On Sunday, May 13, 2012, 49 decapitated and further mutilated bodies were dumped along the highway near Monterrey, Mexico. The bodies also lacked hands and feet, and were primarily male. Above where the bodies, well torsos, laid in blood, there is a white arch welcoming people to the town of Cadereyta Jimenez (next to Monterrey). Over the white arch, “100% Zeta” was spray painted (The Assosciated Press, 2012). The Zetas are a violent Mexican gang known for drug-related violence. Officials think this graffiti symbolically denotes ownership of the murders.
Mexican Special Forces defectors founded the Zetas (The Assosciated Press, 2012). Originally, the Zetas worked as assassins for another drug cartel, but broke off that relationship in 2010 (Zabludovsky, 2012). The Zetas are known for having no well defined territory or smuggling routes, but being extremely well armed. As such, they are battling other gangs that have well established smuggling routes and territory, especially the Sinaloa (cocaine + routes + territory). Over the past six months, the fighting between the Sinaloa and the Zetas escalated marked by numerous smaller mass body dumpings. As the government’s anti-drug cartel initiatives break successful cartels into weaker ones, they often join or become allies with strong cartels, namely the Zetas or the Sinaloa (The Assosciated Press, 2012).
While there is some question about whether the victims were would-be migrants or related to the drug trade, a state security spokesman made it clear that it was “not an attack against the civil population” (Zabludovsky, 2012). Drug cartels have expanded their services to include human trafficking among other things, however regardless of who exactly the victims are, the statement is about territory for drug smuggling. According to Raul Benitez Manaut, an expert in national security at National Autonomous University, “This is the most definitive of all the cartel wars” (The Assosciated Press, 2012).
Since 2006 when President Calderon began his offensive against drug cartels, drug related deaths account for 27,500 people. While in reality, this has little to do with Calderon or the attack according to many experts (The Assosciated Press, 2012). Another estimate claims 50,000 lives lost of those involved with cartels and those in national troops (Zabludovsky, 2012).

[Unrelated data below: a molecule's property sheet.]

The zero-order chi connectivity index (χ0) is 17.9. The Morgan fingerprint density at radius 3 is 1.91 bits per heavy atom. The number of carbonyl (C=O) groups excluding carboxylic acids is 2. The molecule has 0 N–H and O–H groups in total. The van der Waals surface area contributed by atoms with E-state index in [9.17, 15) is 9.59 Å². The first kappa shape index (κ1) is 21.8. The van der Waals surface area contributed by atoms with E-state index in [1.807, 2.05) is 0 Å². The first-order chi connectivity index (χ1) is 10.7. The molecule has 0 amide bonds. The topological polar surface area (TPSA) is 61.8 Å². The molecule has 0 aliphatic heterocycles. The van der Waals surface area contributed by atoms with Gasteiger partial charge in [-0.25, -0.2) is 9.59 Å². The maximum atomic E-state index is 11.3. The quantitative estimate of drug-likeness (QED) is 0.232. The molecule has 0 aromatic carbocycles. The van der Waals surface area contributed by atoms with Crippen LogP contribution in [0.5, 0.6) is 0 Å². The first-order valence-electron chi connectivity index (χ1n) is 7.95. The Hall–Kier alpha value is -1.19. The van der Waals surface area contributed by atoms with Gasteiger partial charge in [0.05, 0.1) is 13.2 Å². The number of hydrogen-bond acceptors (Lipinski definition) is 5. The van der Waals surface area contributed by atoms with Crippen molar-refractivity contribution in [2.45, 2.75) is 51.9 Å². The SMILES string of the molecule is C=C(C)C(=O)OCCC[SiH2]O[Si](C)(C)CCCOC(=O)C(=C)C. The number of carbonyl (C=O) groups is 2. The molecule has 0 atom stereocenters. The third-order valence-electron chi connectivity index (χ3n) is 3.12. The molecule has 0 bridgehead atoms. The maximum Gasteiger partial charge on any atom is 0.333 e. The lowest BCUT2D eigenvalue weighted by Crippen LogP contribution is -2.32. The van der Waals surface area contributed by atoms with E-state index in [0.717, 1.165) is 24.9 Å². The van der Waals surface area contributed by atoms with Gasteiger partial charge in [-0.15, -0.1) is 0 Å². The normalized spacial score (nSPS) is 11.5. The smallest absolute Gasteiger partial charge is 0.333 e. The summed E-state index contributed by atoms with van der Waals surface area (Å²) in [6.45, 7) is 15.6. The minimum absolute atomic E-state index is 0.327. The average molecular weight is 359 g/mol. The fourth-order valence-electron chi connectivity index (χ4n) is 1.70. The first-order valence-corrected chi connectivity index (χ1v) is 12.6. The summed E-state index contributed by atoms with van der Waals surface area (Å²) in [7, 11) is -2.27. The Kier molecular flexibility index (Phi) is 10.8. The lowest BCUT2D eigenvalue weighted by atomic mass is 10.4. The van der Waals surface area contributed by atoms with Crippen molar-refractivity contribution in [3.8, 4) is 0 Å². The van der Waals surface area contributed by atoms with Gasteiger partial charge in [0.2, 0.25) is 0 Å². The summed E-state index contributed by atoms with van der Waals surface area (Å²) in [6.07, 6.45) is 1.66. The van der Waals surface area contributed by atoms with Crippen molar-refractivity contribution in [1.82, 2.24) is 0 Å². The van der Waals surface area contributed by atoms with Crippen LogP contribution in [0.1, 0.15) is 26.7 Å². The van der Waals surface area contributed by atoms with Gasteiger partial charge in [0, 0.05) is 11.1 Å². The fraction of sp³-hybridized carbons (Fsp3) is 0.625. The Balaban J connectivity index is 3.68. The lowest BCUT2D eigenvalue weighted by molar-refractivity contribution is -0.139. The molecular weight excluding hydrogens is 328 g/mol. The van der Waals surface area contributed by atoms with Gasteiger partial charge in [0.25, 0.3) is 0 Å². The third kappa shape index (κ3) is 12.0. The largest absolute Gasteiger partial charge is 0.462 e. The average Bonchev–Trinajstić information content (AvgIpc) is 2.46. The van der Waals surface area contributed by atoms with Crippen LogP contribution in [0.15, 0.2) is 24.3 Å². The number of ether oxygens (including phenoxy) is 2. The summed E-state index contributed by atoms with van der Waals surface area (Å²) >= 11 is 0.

The drive for cocaine, heroin, and other drugs in the United States fuels the Mexican drug war. The noteworthy fact is we are the drug using consumers. Ideally, your dealer is not that bad of a person and never killed anyone, but who is his provider? Does his provider have a provider? Where did your drugs come from? When did they cross the border? What social injustices were committed by the people who smuggled your drugs into the United States? It is a serious issue and one to consider. When we look back, we often think about how we hurt ourselves and who we directly hurt, but who else did we indirectly hurt. We can never really know, but I wonder who I hurt in the vast macro-system of drug distribution I so often tapped.
The Assosciated Press. (2012, May 14). 49 Headless Bodies Dumped in Mexican Town. Retrieved 2012, from NPR: http://www.npr.org/2012/05/14/152660093/49-headless-bodies-dumped-in-mexican-town
Zabludovsky, K. (2012, May 13). Police Find 49 Bodies by a Highway in Mexico. Retrieved 2012, from Karla Zabludovsky: http://www.nytimes.com/2012/05/14/world/americas/police-find-49-bodies-by-a-highway-in-mexico.html